If your college application essay comes across as if you're reading an owner's manual of your personal accomplishments, you may want to consider better word choices to express your ideas. Take a moment to reflect on why a college would require you to write an essay from a prompt they provide. If all they needed was to know your accomplishments, wouldn't the application and a list of your extracurricular activities be enough? We've read many drafts of essays that tell facts about the students applying, but not their story. Questions that can provide clues into when to write in storytelling form include the following: Who are you? Why are you applying? What do you enjoy doing on your spare time? In other words, questions that can lead to details that aren't easily provided elsewhere on the application. Grabbing the attention of the admissions team is not only challenging, but has to happen in such a way that will leave them wanting to read your entire essay. This is no small feat, but don’t worry--with a few small adjustments to your writing and an emphasis on quality word choices, your story will come off the page with all your emotional intent.
Why is word choice important?
No matter your background, everyone has one thing in common: we all experience emotions. These emotions can be brought to the surface when the right words are used to form sentences, and ultimately, paragraphs. Using a relevant style of writing--in this case, specific word choices that bring out feelings--can express how you were disappointed or overjoyed with, or extremely proud of, an experience. When done correctly, you can give an admissions officer a glimpse into your personality and what makes you tick as a human being. Well-thought-out word choices will have a greater impact on a reader than unlively facts on an application form. Remember, like you, many students applying to universities are intelligent in their own ways and have academic records and college entrance exam scores to report. If you want to stand out, you will need to use strong word choices when writing essay prompt responses--be creative and use words that have the power to illustrate your uniqueness to others. If you're able to share your thoughts and ideas with the written word in a clear, concise manner, think of how much more of an asset you will be for any college, internship, or place of employment. Communication, oral and written, is an important skill to be proficient in for any circumstance.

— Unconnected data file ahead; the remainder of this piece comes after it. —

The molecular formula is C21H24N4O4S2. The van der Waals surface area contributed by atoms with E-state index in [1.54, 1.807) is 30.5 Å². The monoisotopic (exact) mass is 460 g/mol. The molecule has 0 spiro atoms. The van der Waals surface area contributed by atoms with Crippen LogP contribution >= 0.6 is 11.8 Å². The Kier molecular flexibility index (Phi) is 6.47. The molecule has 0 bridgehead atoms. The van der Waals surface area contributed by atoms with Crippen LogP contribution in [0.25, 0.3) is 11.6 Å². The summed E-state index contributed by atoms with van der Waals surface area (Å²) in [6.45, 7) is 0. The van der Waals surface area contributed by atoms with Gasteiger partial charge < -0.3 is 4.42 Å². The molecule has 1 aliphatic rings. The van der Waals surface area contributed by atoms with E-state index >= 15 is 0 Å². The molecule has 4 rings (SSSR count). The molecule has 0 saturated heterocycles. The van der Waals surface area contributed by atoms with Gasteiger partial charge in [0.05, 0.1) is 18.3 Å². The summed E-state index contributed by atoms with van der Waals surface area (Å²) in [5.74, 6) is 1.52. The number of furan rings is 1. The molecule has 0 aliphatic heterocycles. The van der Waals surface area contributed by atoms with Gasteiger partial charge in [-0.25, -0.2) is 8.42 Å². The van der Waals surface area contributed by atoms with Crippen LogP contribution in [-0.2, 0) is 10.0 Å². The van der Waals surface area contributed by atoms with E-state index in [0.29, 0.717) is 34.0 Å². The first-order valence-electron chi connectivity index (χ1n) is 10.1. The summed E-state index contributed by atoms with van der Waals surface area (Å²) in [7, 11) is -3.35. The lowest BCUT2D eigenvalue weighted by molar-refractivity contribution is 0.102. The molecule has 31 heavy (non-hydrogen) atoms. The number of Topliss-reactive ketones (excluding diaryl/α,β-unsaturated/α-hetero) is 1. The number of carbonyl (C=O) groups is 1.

Examples of how to create stronger sentences with quality word choices
"When I got the rejection letter, I was sad because I felt I could have been a great asset to the project."
"When I read the words "With regret," my heart sank. I truly felt that I could have been a great asset to the project."
The first sentence simply tells what happened. For instance, when you consider how everyone reacts to circumstances differently, the word "sad" may not express the depth of that emotion and the impact it had on that person. There is no story or use of words that refer to one or more of the five senses (i.e., seeing, hearing, touching, smelling, and tasting), and therefore, no way to truly connect with the author and how she or he felt. It's not completely void of emotion, but it doesn't pull the reader in to be able to sympathize with the individual in that situation. In the second sentence, the word choice is replacing "sad" with "my heart sank." A phrase like "my heart sank" can bring up strong memories for a reader because it taps into a physical feeling that many--if not all of us--have experienced in moments of despair, desperation, or disappointment. By recalling a time that they were emotionally hurt by using words that lead readers to relate with one or more of their senses, they can empathize more easily with what happened to the writer. This image and feeling of being hurt is then followed by an emphasis on the word "truly" in the next sentence. It's possible for the reader to get the impression that the author is passionate about the work they do. It's subtle, but very powerful in showing a side of one's personality.